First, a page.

Another new procedure is the button/plasma TURP which works similar to a GLEP, but instead of using the heat from a laser to enucleate (vaporize) the prostate tissue, it uses heat from a hot plasma stream applied to a button-shaped surface, which then vaporizes the tissue. Both GLEP and button/plasma TURP seal the wound as they remove tissue so they have a lower morbidity.


    Absolutely don't do an old monopolar TURP in 2019. Would you buy a car with a carburetor and not EFI in 2019? I am not bringing up electric cars here...



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  • Posted

    Hi Tanak,

    You might also consider the possibility of a PAE or an FLA.

    PAE is the least intrusive in my opinion, quick procedure, little to no bleeding, no catheter and very rare for any complications ie ED, RE, incontinence etc. If you have a large prostate and NO median lobe, and a blood vessel architecture that allows them to do both sides it would be my first choice. It is often covered by insurance.

    If the prostate is large and regardless if you have a median lobe you could opt for an FLA. It is less invasive than a turp or greenlight in my opinion, with much less bleeding. You do get a catheter for about a week. Results come quickly and it appears that in most cases there is almost no evidence of ED and very little (ie 15% or less) with RE or incontinence. Bear in mind turp has perhaps a 90% chance of RE. The jury is out on how long the benefits last with FLA as it is newer. Also insurance may not cover it.

    Note - I had a PAE which helped for about 20 months then relapsed... and had a FLA in June with so far great results. Strong flow and everything works. Time will tell how long it lasts...

    My father had the "newer" button plasma turp and had severe bleeding. It helped but after 2 years he had to do it again and also had severe bleeding. The Uro told him he might have to come back for a third time! Each one was 4-5 months to recover.

    I also explored Resume but was concerned after reading post operative reports on this forum. However more recently there seem to be some positive reports so may be worth looking into.

    I would suggest that the younger you are the better off you will be if you can do PAE/FLA or Resume. If you have to go for a greenlight and if no choice go for a turp.

    Keep in mind many Urologists will only talk about procedures they can do ie greenlight, turp or resume. You may have to look farther to get the best answer for you.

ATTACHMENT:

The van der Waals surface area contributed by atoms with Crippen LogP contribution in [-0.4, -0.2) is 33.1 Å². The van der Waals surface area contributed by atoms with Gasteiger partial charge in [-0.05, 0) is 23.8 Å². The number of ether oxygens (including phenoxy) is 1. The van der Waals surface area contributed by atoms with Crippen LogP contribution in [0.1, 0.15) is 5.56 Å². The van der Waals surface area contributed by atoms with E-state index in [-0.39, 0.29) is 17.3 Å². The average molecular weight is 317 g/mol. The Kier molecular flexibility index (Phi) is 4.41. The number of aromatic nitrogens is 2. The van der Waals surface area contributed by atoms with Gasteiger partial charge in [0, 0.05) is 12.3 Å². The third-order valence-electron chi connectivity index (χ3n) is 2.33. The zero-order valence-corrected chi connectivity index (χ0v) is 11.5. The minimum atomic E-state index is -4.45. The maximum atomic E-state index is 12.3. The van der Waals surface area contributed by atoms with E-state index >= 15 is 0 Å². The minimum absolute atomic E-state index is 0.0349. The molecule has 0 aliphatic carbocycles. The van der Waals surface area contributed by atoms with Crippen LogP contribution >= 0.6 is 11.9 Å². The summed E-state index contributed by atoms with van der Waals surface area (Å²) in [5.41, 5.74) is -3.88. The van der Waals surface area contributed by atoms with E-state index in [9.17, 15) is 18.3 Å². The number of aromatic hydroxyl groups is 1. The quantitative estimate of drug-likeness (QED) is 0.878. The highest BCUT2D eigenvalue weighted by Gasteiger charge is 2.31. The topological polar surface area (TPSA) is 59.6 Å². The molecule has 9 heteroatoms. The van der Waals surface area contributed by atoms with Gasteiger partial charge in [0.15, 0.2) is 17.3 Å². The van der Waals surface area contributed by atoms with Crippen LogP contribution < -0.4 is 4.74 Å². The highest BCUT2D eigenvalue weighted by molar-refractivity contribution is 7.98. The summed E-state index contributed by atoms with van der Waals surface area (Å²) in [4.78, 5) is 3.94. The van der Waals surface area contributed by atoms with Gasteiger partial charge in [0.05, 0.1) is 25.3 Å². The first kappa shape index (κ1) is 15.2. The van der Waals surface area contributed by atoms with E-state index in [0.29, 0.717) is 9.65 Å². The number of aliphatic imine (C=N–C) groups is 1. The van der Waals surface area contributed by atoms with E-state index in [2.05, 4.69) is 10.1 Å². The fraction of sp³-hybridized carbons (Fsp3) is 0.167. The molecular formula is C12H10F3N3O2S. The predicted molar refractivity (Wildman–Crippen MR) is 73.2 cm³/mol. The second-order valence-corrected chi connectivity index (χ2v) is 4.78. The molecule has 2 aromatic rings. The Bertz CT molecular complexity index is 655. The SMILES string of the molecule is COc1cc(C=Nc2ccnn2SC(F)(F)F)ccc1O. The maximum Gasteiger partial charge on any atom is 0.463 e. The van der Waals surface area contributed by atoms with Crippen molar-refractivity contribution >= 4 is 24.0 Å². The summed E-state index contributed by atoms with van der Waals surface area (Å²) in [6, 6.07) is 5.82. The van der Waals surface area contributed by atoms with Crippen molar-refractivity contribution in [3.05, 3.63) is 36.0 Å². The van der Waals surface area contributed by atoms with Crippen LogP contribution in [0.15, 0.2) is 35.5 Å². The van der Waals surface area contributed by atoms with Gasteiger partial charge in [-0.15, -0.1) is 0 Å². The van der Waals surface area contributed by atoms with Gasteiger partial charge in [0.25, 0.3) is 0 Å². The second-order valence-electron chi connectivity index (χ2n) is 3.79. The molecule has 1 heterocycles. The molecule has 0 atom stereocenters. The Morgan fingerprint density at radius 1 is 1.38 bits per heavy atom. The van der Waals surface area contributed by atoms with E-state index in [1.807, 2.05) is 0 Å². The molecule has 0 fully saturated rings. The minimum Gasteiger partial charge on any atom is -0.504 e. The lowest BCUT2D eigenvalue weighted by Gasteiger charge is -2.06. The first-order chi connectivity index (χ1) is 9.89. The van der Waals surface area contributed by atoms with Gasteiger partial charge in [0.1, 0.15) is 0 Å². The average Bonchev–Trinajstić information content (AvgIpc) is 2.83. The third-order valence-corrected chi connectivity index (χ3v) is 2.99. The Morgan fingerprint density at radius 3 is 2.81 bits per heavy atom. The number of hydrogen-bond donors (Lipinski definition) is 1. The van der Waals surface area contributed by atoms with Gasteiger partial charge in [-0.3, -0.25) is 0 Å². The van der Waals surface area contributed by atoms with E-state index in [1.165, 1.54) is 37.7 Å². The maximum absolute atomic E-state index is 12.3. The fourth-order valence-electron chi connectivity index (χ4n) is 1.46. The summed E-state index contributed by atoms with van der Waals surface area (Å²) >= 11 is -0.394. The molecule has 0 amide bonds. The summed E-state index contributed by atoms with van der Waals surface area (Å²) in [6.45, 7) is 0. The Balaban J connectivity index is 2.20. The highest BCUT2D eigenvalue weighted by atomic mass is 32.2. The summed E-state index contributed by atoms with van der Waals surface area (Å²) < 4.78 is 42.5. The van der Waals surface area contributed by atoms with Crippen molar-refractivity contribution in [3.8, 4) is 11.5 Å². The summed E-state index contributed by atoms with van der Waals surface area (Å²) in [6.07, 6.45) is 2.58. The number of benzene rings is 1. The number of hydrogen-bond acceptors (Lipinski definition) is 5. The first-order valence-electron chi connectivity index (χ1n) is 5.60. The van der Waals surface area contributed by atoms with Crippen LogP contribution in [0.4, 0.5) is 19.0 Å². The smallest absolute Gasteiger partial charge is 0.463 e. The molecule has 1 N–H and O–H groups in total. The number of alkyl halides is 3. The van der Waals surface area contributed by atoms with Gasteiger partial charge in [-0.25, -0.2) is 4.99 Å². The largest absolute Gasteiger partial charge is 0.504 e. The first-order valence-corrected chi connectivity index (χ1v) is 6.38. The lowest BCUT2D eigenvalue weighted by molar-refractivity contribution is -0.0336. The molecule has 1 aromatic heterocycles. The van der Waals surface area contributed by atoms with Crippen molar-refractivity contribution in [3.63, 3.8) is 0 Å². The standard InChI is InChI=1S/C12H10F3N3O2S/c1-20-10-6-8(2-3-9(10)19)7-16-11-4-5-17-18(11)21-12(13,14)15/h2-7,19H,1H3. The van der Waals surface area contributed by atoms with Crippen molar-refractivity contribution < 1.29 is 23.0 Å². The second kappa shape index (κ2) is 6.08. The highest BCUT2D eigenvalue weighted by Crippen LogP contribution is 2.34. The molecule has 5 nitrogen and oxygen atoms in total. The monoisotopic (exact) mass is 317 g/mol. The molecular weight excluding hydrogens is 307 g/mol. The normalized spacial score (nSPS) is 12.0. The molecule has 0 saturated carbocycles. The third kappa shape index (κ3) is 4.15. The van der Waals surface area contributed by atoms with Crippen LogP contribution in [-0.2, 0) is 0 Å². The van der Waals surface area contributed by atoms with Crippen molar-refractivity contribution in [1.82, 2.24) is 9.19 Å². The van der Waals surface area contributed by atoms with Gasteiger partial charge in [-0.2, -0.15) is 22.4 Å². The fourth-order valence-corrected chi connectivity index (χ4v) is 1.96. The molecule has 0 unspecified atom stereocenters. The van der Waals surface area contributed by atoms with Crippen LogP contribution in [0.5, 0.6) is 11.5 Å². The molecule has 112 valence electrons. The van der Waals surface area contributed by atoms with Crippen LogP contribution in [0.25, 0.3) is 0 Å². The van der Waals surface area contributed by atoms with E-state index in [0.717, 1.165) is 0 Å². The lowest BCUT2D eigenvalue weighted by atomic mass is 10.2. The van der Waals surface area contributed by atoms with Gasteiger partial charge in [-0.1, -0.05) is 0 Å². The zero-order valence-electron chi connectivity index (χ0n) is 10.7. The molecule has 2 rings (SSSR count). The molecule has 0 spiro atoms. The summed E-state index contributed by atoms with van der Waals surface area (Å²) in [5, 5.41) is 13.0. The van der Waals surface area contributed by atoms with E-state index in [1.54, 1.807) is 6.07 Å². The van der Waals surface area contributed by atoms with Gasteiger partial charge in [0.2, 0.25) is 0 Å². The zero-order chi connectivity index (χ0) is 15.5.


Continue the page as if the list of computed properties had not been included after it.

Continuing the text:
Also would suggest that you have a flow test and get a 3T MRI image of your prostate. The 3T will help you see if you are a candidate for either FLA or PAE by an interventional radiologist. It will also show if you have a large median lobe. It can also see many (but not all) potential cancer spots.

    Keep reading and educate yourself many people here will try to help.

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    • Posted

      "My father had the "newer" button plasma turp and had severe bleeding. It helped but after 2 years he had to do it again and also had severe bleeding. The Uro told him he might have to come back for a third time! Each one was 4-5 months to recover."

      Sorry to hear about this. Very unusual. A plasma buttom TURP cauterizes the bleeding so there is usually very little post op bleeding. I had a bipolar TURP and was out of the hospital in 4.5 hours. I had a catheter in for 3 days with the urine pink and a minor amount of bleeding. After the catheter came out, no bleeding. Recovery was fast. I began to exercise gradually after a week and after several weeks was back to where I was before the operation. I just can't imagine why it took 4-5 months to recover. This is completely different than my experience.

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  • Posted

    My Uro (in the UK) told me that GL laser is like a scattergun and that Holep is much better because it is targeted. He also recommended I have a TURP rather than Holep as he doesn't need to take much off and reckoned he could do it better with the hot TURP loop than with Holep; he said something like it was difficult to get the plains using Holep on a small prostate.